Targeted protein degradation using deGradFP in Trypanosoma brucei
Ishii M., Akiyoshi B.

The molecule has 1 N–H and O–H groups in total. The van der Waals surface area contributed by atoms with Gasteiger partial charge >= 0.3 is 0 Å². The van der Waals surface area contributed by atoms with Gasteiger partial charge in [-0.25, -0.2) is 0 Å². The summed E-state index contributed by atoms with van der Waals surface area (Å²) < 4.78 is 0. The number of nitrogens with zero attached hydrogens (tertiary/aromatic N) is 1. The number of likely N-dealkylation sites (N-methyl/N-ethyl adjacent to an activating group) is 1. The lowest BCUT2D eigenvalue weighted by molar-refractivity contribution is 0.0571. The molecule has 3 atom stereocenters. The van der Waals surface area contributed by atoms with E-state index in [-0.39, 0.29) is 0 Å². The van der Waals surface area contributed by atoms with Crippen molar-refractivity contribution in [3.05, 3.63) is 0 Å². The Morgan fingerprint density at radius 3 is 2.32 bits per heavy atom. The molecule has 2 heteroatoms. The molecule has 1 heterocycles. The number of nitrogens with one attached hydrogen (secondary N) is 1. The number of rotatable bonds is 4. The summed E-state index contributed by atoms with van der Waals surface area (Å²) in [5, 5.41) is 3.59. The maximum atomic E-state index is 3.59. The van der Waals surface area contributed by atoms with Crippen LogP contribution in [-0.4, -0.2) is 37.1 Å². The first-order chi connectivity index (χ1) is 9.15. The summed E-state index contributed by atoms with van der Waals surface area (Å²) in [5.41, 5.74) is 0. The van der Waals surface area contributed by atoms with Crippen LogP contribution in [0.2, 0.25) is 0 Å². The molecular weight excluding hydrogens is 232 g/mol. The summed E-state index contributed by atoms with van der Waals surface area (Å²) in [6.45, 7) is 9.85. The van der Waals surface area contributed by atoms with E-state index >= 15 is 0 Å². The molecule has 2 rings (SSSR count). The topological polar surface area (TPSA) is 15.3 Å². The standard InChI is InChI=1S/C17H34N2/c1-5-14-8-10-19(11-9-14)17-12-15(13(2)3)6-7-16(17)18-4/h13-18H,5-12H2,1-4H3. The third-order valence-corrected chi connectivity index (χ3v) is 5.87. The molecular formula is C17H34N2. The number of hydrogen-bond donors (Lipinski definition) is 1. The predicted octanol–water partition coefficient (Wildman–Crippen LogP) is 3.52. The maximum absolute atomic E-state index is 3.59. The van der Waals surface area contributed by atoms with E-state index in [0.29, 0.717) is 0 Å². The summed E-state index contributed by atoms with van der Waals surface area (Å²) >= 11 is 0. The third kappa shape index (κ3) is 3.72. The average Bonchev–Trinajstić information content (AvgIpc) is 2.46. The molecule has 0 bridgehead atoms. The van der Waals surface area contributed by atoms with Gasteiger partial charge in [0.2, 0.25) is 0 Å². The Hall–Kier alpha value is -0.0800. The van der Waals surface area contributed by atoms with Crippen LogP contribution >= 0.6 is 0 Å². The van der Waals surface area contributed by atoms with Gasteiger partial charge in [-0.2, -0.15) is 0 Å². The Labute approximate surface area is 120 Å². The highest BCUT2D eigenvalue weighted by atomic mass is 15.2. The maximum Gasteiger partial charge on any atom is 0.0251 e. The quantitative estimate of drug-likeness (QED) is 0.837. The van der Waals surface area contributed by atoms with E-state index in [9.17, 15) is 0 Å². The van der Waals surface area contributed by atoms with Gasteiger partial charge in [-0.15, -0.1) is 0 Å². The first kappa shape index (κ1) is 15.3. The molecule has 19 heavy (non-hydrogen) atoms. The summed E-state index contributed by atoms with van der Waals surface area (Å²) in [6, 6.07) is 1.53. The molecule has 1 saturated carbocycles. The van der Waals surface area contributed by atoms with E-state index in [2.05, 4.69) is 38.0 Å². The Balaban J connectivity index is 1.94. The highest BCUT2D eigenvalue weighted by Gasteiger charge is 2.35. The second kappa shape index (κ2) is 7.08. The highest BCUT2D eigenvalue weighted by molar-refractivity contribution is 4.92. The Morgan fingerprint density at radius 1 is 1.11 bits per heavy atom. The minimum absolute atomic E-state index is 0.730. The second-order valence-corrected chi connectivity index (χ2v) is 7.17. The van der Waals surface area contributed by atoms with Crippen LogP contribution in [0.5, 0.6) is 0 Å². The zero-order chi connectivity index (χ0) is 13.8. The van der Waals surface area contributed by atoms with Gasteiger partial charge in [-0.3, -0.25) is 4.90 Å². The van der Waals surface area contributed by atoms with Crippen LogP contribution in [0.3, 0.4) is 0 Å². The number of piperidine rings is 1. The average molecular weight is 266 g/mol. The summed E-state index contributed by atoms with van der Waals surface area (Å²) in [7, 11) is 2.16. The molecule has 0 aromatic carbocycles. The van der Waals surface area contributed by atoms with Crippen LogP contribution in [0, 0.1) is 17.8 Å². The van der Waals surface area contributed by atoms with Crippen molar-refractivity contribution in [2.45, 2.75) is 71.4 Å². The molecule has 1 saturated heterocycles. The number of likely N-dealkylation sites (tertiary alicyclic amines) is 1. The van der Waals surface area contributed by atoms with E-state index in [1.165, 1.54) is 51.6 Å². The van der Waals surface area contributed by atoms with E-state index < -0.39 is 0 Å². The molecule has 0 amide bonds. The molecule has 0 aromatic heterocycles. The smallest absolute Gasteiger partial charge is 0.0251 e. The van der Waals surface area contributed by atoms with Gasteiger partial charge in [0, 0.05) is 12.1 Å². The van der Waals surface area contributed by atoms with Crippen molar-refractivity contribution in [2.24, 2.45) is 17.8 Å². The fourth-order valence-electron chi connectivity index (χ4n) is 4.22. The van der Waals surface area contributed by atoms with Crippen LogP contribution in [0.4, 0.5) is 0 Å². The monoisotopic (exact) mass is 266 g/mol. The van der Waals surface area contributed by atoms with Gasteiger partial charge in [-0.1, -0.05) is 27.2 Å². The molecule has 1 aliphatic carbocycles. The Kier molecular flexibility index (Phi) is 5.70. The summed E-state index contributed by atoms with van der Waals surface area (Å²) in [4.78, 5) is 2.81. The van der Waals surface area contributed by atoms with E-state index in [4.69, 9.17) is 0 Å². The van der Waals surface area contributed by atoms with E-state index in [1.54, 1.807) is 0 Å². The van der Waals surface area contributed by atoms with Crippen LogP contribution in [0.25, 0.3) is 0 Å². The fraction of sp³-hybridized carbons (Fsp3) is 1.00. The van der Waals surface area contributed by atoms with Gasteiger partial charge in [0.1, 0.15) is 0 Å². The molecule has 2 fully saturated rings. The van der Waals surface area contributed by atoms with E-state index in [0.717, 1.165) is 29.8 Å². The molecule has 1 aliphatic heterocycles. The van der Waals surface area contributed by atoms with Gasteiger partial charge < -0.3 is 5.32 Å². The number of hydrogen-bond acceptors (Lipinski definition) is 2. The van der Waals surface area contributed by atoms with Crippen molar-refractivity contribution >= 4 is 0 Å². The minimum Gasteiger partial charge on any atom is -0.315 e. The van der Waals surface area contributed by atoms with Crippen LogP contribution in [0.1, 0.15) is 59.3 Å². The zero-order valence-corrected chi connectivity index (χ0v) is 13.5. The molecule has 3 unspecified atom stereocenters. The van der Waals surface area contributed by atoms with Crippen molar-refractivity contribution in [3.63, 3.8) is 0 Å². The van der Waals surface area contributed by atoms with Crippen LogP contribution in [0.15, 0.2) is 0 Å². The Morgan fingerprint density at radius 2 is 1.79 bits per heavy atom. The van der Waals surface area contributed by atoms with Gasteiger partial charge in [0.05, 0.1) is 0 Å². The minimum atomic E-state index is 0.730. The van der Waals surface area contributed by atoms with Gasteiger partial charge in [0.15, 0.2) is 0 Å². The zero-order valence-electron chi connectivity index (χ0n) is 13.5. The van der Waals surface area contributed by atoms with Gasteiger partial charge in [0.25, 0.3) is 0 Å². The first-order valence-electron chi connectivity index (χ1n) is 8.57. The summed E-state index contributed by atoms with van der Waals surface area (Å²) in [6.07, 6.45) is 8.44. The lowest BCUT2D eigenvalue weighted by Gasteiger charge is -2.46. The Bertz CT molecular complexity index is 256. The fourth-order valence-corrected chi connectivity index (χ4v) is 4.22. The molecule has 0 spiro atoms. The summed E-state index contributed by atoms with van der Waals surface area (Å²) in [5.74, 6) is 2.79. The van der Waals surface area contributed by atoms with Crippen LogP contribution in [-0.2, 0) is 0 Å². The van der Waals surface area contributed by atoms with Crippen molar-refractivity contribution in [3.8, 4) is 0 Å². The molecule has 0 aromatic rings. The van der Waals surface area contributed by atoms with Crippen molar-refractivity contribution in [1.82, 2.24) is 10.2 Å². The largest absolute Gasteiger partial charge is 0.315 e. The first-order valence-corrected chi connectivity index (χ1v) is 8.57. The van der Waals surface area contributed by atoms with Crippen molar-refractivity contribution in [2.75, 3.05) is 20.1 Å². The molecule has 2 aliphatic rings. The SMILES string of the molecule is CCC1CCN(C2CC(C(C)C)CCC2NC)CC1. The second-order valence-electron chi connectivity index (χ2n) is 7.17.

Targeted protein degradation is an invaluable tool in studying the function of proteins. Such a tool was not available in Trypanosoma brucei, an evolutionarily divergent eukaryote that causes human African trypanosomiasis. Here, we have adapted deGradFP (degrade green fluorescent protein [GFP]), a protein degradation system based on the SCF E3 ubiquitin ligase complex and anti-GFP nanobody, in T. brucei. As a proof of principle, we targeted a kinetoplastid kinetochore protein (KKT3) that constitutively localizes at kinetochores in the nucleus. Induction of deGradFP in a cell line that had both alleles of KKT3 tagged with yellow fluorescent protein (YFP) caused a more severe growth defect than RNAi in procyclic (insect form) cells. deGradFP also worked on a cytoplasmic protein (COPII subunit, SEC31). Given the ease in making GFP fusion cell lines in T. brucei, deGradFP can serve as a powerful tool to rapidly deplete proteins of interest, especially those with low turnover rates.